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Original article
peer-reviewed

Failure of an Educational Intervention to Improve Consultation and Implications for Healthcare Consultation



Abstract

Introduction: Consultation of another physician for his or her specialized expertise regarding a patient’s care is a common occurrence in most physicians’ daily practice, especially in the emergency department (ED). Therefore, the ability to communicate effectively with another physician during a patient consultation is an essential skill. However, there has been limited research on a standardized method for a physician to physician consultation with little guidance on teaching consultations to physicians in training. The objective of our study was to measure the effect of a structured consultation intervention on both content standardization and quality of medical student consultations.

Methods: Senior medical students were assessed on a required emergency medicine rotation with a physician phone consultation during a standardized, simulated chest pain case. The intervention groups received a standard consult checklist as part of their orientation to the rotation, followed by a video recording of a good consult call and a bad consult call with commentary from an emergency physician. The intervention was given to students every other month, alternating with a control group who received no additional education. Recordings were reviewed by three second-year internal medicine residents pursuing a fellowship in cardiology. Each recording was evaluated by two of the three reviewers and scored using a standardized checklist.

Results: Providing a standardized consultation intervention did not improve students’ ability to communicate with consultants. In addition, there was variability between evaluators in regards to how they received the same information and how they perceived the quality of the same recorded consultation calls. Evaluator inter-rater reliability (IRR) was poor on the questions of 1) would you have any other questions of the student calling the consult and 2) did the student calling the consult provide an accurate account of information and case detail. The IRR was also poor on objective data such as whether the student stated their name.

Conclusions: A brief intervention may not be enough to change complex behavior such as a physician to physician consultant communication. Importantly, despite consultants listening to the same audio recordings, the information was processed differently. Future investigations should focus on both those delivering as well as those receiving a consultation.

Introduction

Consultation of another physician for his or her specialized expertise regarding a patient’s care is a common activity in a physician’s daily life, but is especially common in the emergency department (ED). A recent study by Lee et al. demonstrated that at least 20% of patients admitted from the ED receive at least one consultation regarding their care [1]. The ability to communicate effectively to another physician during this consultation process is an essential skill for any physician.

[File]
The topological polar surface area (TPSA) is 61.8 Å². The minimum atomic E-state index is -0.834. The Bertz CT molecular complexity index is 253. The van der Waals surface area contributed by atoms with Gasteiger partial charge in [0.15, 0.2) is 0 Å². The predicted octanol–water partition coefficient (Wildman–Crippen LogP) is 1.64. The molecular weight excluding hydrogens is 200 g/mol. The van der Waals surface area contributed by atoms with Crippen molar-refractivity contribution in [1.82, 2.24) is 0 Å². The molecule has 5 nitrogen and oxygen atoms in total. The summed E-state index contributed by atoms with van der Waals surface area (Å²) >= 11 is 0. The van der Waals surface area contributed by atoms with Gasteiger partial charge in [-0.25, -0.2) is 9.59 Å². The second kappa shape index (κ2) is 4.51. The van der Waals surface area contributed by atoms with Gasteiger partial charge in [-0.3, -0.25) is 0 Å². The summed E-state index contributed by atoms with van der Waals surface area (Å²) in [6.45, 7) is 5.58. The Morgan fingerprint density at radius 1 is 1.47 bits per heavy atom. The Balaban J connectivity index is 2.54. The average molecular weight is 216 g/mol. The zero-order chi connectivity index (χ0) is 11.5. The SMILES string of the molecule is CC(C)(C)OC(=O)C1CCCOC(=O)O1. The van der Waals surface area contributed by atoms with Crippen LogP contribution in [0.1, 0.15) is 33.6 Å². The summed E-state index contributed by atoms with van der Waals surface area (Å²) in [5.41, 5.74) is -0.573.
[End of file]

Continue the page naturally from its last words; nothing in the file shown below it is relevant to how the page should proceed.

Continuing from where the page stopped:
Despite the impact on patient care and the frequency of these consultations in the practice of medicine, there has been limited research regarding the best method to teach this skill to providers in training. The five Cs consultation model: contact, communication, core question, collaboration, and closing the loop series was developed and studied which did show improvement in the consultation skills of physicians [2-4]. Additional studies recommended focusing on organizational skills, interpersonal and communication skills, and medical knowledge when teaching consultation skills [5]. Our study was based on an institutional effort to improve communication in consultations and at our institution, the five Cs was not being used as the basis of this effort.

The objective of our study was to measure the effect of a new structured intervention at standardizing the content of medical student consultations and to assess the impact of the intervention on the quality of the consultation as perceived by the receiving physician.

Materials & Methods

This was a prospective, interventional study conducted at the Simulation Center at Fairbanks Hall in association with the Indiana University School of Medicine, Department of Emergency Medicine. Eligible participants included all senior medical students on a required fourth-year emergency medicine clerkship over a 16 month period. Students participated in a mandatory simulation session as part of their clerkship requirements and were informed that the sessions would be used for research purposes, but were blinded to the nature of the study. The study was approved by the Institutional Review Board and was assigned protocol number 1405001411A001.

The students managed a mannequin-based case of a patient with chest pain who required cardiology consultation. Two students cared for the patient as a team, with one of those two students per group consulting a cardiologist over the phone. The cardiologist was played by an emergency medicine faculty using a standardized script. These consultation calls were audio recorded.